Dismiss Notice
Join Physics Forums Today!
The friendliest, high quality science and math community on the planet! Everyone who loves science is here!

Inverse Trig Function Derivative (Apostol Section 6.22 #11)

  1. Aug 31, 2011 #1
    1. The problem statement, all variables and given/known data
    Given that [itex]\frac{d}{dx} (\text{arccot}{x}-\arctan{1/x})=0 \hspace{10mm} \forall x \ne 0[/itex],
    prove that there is no constant C such that [itex]\text{arccot}{x}-\arctan{\frac{1}{x}}=C \hspace{10mm} \forall x \ne 0[/itex]
    and explain why this does not contradict the zero-derivative theorem.

    2. Relevant equations
    The Zero-Derivative Theorem:
    If f'(x) = 0 for each x in an open interval I, then f is constant on I.

    3. The attempt at a solution
    The first part of this problem has you verify that the derivative is indeed zero, which I did verify. I think that [itex]\text{arccot}{x}-\arctan{\frac{1}{x}}=0 \hspace{10mm} \forall x \ne 0[/itex], however, since [itex]\text{arccot}{x}=y \implies x=\cot{y} \implies \frac{1}{x} = \tan{y} \implies \arctan{\frac{1}{x}}=y[/itex].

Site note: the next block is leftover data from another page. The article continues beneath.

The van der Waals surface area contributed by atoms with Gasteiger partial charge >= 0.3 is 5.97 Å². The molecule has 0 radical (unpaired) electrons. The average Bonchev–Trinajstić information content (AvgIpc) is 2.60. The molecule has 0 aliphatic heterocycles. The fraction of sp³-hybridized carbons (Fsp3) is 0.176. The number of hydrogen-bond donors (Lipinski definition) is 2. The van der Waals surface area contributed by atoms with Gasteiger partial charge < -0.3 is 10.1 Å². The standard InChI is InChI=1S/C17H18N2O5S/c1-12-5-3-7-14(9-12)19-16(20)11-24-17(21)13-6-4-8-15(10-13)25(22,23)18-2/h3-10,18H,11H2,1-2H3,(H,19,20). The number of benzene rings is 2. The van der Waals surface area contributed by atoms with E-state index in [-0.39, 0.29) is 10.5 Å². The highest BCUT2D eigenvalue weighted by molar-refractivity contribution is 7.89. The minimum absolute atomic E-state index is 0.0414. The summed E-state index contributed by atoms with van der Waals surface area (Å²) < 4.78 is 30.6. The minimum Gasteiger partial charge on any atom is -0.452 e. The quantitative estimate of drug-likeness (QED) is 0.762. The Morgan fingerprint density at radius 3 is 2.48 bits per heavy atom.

WolframAlpha seems to agree:

    So is Apostol not considering 0 a constant (that is, when he refers to "a constant C", is C necessarily not equal to 0)?
  2. jcsd
  3. Aug 31, 2011 #2
  4. Aug 31, 2011 #3
    OK, so the reason my "proof" that it is equal to zero doesn't work is in the last step, where [itex]\arctan{\frac{1}{x}}[/itex] may equal y (if [itex]y\in(0,\frac{\pi}{2})[/itex]), or it may equal [itex]y-\pi[/itex], correct?

    Then the reason that this is not a contradiction of the zero derivative theorem is that at x=0 there is a discontinuity, and on either side of 0 it would apply but the constants are not equal.
  5. Aug 31, 2011 #4
  6. Aug 31, 2011 #5
    Thanks for your help! I'm loving Apostol's book so far.
  7. Aug 31, 2011 #6
    It's one of my favorite books as well :biggrin:
Share this great discussion with others via Reddit, Google+, Twitter, or Facebook